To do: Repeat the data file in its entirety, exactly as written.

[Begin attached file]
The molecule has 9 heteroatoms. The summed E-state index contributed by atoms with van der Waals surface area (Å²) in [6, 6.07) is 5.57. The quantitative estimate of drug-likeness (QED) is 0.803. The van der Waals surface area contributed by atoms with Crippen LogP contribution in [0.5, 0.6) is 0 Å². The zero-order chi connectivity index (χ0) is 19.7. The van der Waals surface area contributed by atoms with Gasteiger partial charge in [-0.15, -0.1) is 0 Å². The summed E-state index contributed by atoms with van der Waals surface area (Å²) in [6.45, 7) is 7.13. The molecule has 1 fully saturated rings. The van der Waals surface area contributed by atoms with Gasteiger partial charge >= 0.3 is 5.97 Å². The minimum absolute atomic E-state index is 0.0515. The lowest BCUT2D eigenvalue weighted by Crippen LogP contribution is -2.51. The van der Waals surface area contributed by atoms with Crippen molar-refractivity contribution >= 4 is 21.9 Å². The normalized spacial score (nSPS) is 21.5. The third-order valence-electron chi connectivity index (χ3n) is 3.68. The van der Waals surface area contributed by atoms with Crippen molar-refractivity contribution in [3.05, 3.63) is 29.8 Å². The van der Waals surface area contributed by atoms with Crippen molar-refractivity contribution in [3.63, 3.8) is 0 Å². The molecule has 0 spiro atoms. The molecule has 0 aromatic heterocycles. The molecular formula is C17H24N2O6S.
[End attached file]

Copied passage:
The molecule has 9 heteroatoms. The summed E-state index contributed by atoms with van der Waals surface area (Å²) in [6, 6.07) is 5.57. The quantitative estimate of drug-likeness (QED) is 0.803. The van der Waals surface area contributed by atoms with Crippen LogP contribution in [0.5, 0.6) is 0 Å². The zero-order chi connectivity index (χ0) is 19.7. The van der Waals surface area contributed by atoms with Gasteiger partial charge in [-0.15, -0.1) is 0 Å². The summed E-state index contributed by atoms with van der Waals surface area (Å²) in [6.45, 7) is 7.13. The molecule has 1 fully saturated rings. The van der Waals surface area contributed by atoms with Gasteiger partial charge >= 0.3 is 5.97 Å². The minimum absolute atomic E-state index is 0.0515. The lowest BCUT2D eigenvalue weighted by Crippen LogP contribution is -2.51. The van der Waals surface area contributed by atoms with Crippen molar-refractivity contribution >= 4 is 21.9 Å². The normalized spacial score (nSPS) is 21.5. The third-order valence-electron chi connectivity index (χ3n) is 3.68. The van der Waals surface area contributed by atoms with Crippen molar-refractivity contribution in [3.05, 3.63) is 29.8 Å². The van der Waals surface area contributed by atoms with Crippen molar-refractivity contribution in [3.63, 3.8) is 0 Å². The molecule has 0 spiro atoms. The molecule has 0 aromatic heterocycles. The molecular formula is C17H24N2O6S.